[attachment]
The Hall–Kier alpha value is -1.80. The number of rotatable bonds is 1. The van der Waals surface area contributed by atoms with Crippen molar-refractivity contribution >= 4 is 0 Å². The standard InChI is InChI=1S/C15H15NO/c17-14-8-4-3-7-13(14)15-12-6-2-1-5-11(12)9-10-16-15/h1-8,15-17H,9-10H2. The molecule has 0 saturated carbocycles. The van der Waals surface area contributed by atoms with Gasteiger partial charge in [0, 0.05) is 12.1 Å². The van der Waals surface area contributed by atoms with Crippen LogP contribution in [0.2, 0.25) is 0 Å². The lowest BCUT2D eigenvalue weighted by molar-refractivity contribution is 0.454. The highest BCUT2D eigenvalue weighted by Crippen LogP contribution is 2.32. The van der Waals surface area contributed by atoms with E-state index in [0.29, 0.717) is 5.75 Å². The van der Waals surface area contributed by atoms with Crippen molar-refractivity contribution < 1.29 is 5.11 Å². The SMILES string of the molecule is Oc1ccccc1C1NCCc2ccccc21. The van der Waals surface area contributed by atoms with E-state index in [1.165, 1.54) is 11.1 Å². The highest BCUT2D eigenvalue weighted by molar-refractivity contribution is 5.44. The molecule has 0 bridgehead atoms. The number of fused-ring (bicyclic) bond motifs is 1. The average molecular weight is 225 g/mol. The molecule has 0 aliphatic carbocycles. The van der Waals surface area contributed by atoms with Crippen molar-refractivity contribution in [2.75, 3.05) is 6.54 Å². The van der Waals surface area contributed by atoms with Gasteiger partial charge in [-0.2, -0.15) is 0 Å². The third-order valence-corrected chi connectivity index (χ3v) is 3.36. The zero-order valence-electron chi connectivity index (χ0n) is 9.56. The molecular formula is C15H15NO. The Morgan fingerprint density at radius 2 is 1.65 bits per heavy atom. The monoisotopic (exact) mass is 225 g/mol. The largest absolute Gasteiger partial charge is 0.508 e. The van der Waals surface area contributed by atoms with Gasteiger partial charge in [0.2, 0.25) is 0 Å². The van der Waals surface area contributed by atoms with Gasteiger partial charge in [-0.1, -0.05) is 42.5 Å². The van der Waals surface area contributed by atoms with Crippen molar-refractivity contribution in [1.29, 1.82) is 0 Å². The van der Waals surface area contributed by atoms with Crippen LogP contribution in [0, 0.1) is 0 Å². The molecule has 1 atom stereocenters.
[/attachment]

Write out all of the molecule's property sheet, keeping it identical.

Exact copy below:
The Hall–Kier alpha value is -1.80. The number of rotatable bonds is 1. The van der Waals surface area contributed by atoms with Crippen molar-refractivity contribution >= 4 is 0 Å². The standard InChI is InChI=1S/C15H15NO/c17-14-8-4-3-7-13(14)15-12-6-2-1-5-11(12)9-10-16-15/h1-8,15-17H,9-10H2. The molecule has 0 saturated carbocycles. The van der Waals surface area contributed by atoms with Gasteiger partial charge in [0, 0.05) is 12.1 Å². The van der Waals surface area contributed by atoms with Crippen LogP contribution in [0.2, 0.25) is 0 Å². The lowest BCUT2D eigenvalue weighted by molar-refractivity contribution is 0.454. The highest BCUT2D eigenvalue weighted by Crippen LogP contribution is 2.32. The van der Waals surface area contributed by atoms with E-state index in [0.29, 0.717) is 5.75 Å². The van der Waals surface area contributed by atoms with Crippen molar-refractivity contribution < 1.29 is 5.11 Å². The SMILES string of the molecule is Oc1ccccc1C1NCCc2ccccc21. The van der Waals surface area contributed by atoms with E-state index in [1.165, 1.54) is 11.1 Å². The highest BCUT2D eigenvalue weighted by molar-refractivity contribution is 5.44. The molecule has 0 bridgehead atoms. The number of fused-ring (bicyclic) bond motifs is 1. The average molecular weight is 225 g/mol. The molecule has 0 aliphatic carbocycles. The van der Waals surface area contributed by atoms with Crippen molar-refractivity contribution in [2.75, 3.05) is 6.54 Å². The van der Waals surface area contributed by atoms with Gasteiger partial charge in [-0.2, -0.15) is 0 Å². The third-order valence-corrected chi connectivity index (χ3v) is 3.36. The zero-order valence-electron chi connectivity index (χ0n) is 9.56. The molecular formula is C15H15NO. The Morgan fingerprint density at radius 2 is 1.65 bits per heavy atom. The monoisotopic (exact) mass is 225 g/mol. The largest absolute Gasteiger partial charge is 0.508 e. The van der Waals surface area contributed by atoms with Gasteiger partial charge in [0.2, 0.25) is 0 Å². The van der Waals surface area contributed by atoms with Gasteiger partial charge in [-0.1, -0.05) is 42.5 Å². The van der Waals surface area contributed by atoms with Crippen molar-refractivity contribution in [1.29, 1.82) is 0 Å². The van der Waals surface area contributed by atoms with Crippen LogP contribution in [0, 0.1) is 0 Å². The molecule has 1 atom stereocenters.